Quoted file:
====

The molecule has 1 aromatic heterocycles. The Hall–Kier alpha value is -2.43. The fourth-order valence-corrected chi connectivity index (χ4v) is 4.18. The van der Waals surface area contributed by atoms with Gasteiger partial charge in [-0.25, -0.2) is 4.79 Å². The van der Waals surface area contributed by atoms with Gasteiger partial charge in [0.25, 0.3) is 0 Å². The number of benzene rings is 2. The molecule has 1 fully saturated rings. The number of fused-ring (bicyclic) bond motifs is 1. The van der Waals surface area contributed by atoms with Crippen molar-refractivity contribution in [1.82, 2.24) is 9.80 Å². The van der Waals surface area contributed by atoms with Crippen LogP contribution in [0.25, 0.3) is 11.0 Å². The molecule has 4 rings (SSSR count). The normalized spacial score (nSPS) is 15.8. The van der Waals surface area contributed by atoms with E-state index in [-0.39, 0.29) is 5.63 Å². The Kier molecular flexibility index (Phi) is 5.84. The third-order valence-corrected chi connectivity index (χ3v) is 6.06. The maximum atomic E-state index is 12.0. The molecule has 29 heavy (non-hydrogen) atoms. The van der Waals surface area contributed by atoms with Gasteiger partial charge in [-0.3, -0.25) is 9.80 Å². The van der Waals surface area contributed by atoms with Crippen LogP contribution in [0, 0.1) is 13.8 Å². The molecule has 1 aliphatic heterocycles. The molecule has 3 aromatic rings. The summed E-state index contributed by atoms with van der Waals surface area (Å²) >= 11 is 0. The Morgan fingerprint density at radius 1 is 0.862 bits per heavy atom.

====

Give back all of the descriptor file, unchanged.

The molecule has 1 aromatic heterocycles. The Hall–Kier alpha value is -2.43. The fourth-order valence-corrected chi connectivity index (χ4v) is 4.18. The van der Waals surface area contributed by atoms with Gasteiger partial charge in [-0.25, -0.2) is 4.79 Å². The van der Waals surface area contributed by atoms with Gasteiger partial charge in [0.25, 0.3) is 0 Å². The number of benzene rings is 2. The molecule has 1 fully saturated rings. The number of fused-ring (bicyclic) bond motifs is 1. The van der Waals surface area contributed by atoms with Crippen molar-refractivity contribution in [1.82, 2.24) is 9.80 Å². The van der Waals surface area contributed by atoms with Crippen LogP contribution in [0.25, 0.3) is 11.0 Å². The molecule has 4 rings (SSSR count). The normalized spacial score (nSPS) is 15.8. The van der Waals surface area contributed by atoms with E-state index in [-0.39, 0.29) is 5.63 Å². The Kier molecular flexibility index (Phi) is 5.84. The third-order valence-corrected chi connectivity index (χ3v) is 6.06. The maximum atomic E-state index is 12.0. The molecule has 29 heavy (non-hydrogen) atoms. The van der Waals surface area contributed by atoms with Gasteiger partial charge in [-0.3, -0.25) is 9.80 Å². The van der Waals surface area contributed by atoms with Crippen LogP contribution in [0, 0.1) is 13.8 Å². The molecule has 1 aliphatic heterocycles. The molecule has 3 aromatic rings. The summed E-state index contributed by atoms with van der Waals surface area (Å²) >= 11 is 0. The Morgan fingerprint density at radius 1 is 0.862 bits per heavy atom.